Eye on the News

Nicole Gelinas
Don’t Knock Down New Orleans’s Projects
Just sell them off to middle-class homeowners.
23 February 2007

The Bush administration has proposed to demolish New Orleans’s four largest public-housing projects, shuttered since Katrina, and replace at least some of their nearly 5,000 apartment units with the “mixed-income” housing popular today with the subsidized-housing crowd. But if New Orleans really hopes to become a thriving city again someday, it won’t let the federal government knock down valuable, and much-needed, housing. Instead, Mayor Ray Nagin and the feds should open the perfectly decent project apartments to new middle-class homeowners.

On Thursday, California congresswoman Maxine Waters, who opposes the planned demolition and wants the federally run New Orleans housing authority to reopen the buildings to their now-displaced tenants, took lawmakers through Lafitte, one of the four targeted complexes. Like its three counterparts, the Lafitte projects aren’t the huge, isolated scars of tower-in-the-park architecture that residents of cities like New York associate with public housing. Instead, they’re low-rise brick buildings, spaced with modest grassy courtyards and walkways and located not far from the main streets. “These are townhouses,” Waters said, according to the Times-Picayune. “These can be reopened.”

New York Times architecture critic Nicolai Ouroussoff notes that the 1940s-era buildings’ “pitched slate roofs, elegant brickwork, and low-rise construction reflect a subtle understanding of the city’s historical context without slavishly mimicking it.” When I lived in New Orleans, I rode through one project slated for demolition, Central City’s C. J. Peete, nearly every day, and always appreciated its elegance.

Further, the buildings are basically in good shape structurally, says MIT architecture professor John Fernandez, who has visited each complex since Katrina. While they do need full-scale renovations, it seems folly to tear them down, especially since they withstood Katrina so well, when many of the city’s newer single-family private homes did not.

The feds’ impulse to replace such perfectly good housing takes root in the flawed notion that the buildings are the problem with blighted public housing, not the dependent underclass people who live in it. Most residents of New Orleans’s housing projects paid less than $100 in monthly rent. Even if they weren’t on welfare, in other words, they were essentially dependent on government. Also, the complexes teemed with long-term tenants’ sons and grandsons, who terrorized the projects through violent crime. The failure of the city’s elected leaders to police and incarcerate these criminals long ago turned the projects into killing grounds with their own system of murderous street justice.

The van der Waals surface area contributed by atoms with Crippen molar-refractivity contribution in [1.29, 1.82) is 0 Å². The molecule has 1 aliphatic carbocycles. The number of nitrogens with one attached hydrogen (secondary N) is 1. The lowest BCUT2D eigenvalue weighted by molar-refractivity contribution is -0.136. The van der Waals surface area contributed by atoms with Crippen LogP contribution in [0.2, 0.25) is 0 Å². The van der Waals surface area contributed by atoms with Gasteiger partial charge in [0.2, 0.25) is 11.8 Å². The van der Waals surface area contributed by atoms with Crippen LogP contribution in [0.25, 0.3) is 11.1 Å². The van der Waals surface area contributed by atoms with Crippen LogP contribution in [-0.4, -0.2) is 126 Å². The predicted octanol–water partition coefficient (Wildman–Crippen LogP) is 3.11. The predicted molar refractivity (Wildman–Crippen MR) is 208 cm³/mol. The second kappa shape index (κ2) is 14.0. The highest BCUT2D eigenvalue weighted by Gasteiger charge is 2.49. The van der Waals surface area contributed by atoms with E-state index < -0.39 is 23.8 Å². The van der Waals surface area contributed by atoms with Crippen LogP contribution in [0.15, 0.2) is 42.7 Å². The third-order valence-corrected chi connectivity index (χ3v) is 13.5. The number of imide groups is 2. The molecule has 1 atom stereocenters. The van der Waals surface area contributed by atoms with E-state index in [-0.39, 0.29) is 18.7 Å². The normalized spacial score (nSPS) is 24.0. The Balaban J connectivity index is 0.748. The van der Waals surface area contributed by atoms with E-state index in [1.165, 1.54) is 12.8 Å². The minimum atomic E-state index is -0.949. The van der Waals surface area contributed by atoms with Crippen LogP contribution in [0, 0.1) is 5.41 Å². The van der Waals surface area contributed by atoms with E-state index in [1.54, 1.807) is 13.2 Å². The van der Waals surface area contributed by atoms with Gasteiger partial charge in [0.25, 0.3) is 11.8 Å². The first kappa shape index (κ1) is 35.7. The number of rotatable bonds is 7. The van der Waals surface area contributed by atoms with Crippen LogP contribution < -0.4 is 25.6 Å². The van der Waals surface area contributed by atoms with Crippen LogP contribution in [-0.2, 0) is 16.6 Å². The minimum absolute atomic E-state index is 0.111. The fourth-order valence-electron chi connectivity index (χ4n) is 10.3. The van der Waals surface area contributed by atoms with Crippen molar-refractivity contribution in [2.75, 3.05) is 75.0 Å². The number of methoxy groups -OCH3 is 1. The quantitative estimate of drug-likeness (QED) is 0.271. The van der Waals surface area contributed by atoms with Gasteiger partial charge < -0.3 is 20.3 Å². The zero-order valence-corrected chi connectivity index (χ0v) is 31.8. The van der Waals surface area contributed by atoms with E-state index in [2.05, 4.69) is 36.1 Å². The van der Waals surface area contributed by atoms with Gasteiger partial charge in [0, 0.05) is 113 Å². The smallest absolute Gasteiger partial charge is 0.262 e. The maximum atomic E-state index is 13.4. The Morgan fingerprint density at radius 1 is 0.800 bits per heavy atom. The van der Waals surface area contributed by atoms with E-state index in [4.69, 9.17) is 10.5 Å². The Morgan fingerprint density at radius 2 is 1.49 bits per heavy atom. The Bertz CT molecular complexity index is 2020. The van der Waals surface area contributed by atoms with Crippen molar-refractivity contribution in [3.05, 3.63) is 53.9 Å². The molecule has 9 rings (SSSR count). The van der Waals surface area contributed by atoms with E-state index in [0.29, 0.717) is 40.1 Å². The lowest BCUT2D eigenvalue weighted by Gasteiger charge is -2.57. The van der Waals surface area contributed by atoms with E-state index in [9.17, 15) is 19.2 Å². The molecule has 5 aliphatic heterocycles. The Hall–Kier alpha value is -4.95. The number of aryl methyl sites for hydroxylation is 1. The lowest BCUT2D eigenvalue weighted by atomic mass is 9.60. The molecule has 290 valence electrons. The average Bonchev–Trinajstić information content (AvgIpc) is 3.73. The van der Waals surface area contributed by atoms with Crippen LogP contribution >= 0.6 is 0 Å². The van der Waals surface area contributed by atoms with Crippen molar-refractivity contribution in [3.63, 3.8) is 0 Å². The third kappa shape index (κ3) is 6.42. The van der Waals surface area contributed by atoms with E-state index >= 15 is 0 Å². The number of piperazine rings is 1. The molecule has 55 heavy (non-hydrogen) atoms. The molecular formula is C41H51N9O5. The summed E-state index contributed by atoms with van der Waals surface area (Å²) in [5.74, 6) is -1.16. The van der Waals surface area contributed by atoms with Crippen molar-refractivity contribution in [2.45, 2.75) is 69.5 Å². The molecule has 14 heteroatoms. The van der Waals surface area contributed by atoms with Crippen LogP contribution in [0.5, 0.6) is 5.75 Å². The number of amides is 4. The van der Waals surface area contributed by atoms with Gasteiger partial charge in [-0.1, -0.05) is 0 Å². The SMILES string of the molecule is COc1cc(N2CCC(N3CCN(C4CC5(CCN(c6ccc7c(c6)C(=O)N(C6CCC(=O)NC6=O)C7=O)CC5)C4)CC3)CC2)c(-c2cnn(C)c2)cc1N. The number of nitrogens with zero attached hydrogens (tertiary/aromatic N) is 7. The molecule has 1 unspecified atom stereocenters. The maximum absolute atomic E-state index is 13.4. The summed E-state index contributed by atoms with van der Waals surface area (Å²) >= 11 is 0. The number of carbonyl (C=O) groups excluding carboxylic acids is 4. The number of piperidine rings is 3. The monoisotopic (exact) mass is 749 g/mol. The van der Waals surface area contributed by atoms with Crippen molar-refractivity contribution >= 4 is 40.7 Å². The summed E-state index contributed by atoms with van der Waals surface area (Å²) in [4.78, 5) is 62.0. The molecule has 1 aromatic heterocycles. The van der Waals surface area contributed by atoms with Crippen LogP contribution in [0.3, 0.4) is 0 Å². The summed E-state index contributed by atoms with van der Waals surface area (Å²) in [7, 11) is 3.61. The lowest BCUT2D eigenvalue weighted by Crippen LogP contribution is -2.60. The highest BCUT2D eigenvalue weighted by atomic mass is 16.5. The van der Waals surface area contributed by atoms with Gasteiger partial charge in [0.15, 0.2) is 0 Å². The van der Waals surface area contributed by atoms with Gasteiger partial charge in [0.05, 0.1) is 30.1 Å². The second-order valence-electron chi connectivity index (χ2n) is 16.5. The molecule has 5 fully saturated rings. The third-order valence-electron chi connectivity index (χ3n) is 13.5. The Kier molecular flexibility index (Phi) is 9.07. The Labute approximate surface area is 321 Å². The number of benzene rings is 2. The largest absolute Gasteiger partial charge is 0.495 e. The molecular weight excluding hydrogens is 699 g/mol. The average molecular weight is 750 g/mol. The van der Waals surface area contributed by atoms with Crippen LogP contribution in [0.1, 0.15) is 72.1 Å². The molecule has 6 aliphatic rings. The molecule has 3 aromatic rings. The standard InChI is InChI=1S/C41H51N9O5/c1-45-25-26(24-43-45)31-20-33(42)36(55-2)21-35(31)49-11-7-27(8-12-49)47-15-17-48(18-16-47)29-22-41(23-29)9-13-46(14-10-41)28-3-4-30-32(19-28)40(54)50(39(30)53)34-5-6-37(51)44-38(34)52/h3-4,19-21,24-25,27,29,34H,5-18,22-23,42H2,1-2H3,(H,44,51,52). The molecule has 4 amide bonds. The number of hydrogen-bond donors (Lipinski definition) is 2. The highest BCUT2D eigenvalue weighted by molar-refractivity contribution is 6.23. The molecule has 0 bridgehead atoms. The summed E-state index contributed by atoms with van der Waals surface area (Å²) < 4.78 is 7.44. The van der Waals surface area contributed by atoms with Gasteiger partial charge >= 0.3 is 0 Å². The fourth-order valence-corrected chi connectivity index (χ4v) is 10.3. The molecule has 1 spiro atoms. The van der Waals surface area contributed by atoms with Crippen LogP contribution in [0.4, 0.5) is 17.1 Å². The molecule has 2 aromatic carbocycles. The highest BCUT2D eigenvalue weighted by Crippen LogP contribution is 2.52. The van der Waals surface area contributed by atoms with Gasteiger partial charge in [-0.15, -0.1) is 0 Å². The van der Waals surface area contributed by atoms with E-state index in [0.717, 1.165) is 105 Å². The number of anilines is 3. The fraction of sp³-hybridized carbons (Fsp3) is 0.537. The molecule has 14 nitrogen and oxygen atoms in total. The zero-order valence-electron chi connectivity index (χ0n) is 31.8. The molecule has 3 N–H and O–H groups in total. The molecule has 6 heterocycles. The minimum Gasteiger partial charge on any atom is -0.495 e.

And nearly 18 months after Katrina, New Orleans certainly isn’t lacking for an underclass. In fact, the city’s murder rate is once again out of control, mainly due to unparented, impulsive young men shooting other unparented, impulsive young men.

What New Orleans is lacking is enough middle-class and working-class residents, who began leaving the city long before Katrina. Without such citizens, the Big Easy won’t have the committed voters and tax dollars it needs to become a functional, healthy city—something it hasn’t been for decades.

To attract a new middle class, the feds and New Orleans should do a full-scale renovation of the apartments, hiring contractors who agree in writing to do the work quickly (and who face penalties if they don’t). Then the government should get out of the way, selling the newly renovated apartments as condos or co-ops to returning middle-class New Orleanians or newcomers who want to make a go of it in the city. It’s likely the market rate for each apartment would be below $150,000, making them accessible to families who earn $30,000 annually or so.

The federal and city governments, as sponsors, could certainly draw up rules about ownership, like those that other condo and co-op residents live by. They could mandate, for example, that purchasers actually live in their apartments most of the time, rather than rent them out long-term to tenants, and that buyers have decent credit records and work histories. New residents would take over the administration of the rules once the federal government had sold off a majority of the units.

With tight on-site security, perhaps paid for by the new owners through condo fees, New Orleans could turn what’s always been a liability—a government-subsidized encampment for an underclass mired in crime and pathology—into an asset: a new anchor neighborhood full of committed homeowners.

Selling “the bricks” (slang for the housing complexes) to homeowners would transform the projects into what city and federal policy-makers meant to create when they built them 60 years ago: decent, safe, modest homes for aspirational citizens.

And this transformation wouldn’t just ensure truly decent, safe housing for nearly 5,000 families. It would also show the more than 200,000 Katrina evacuees still living far from home, and the rest of the nation too, that New Orleans is trying not to fall back into being what it was long before the storm—a city that had passively surrendered many of its working-class neighborhoods to violence and underclass poverty.

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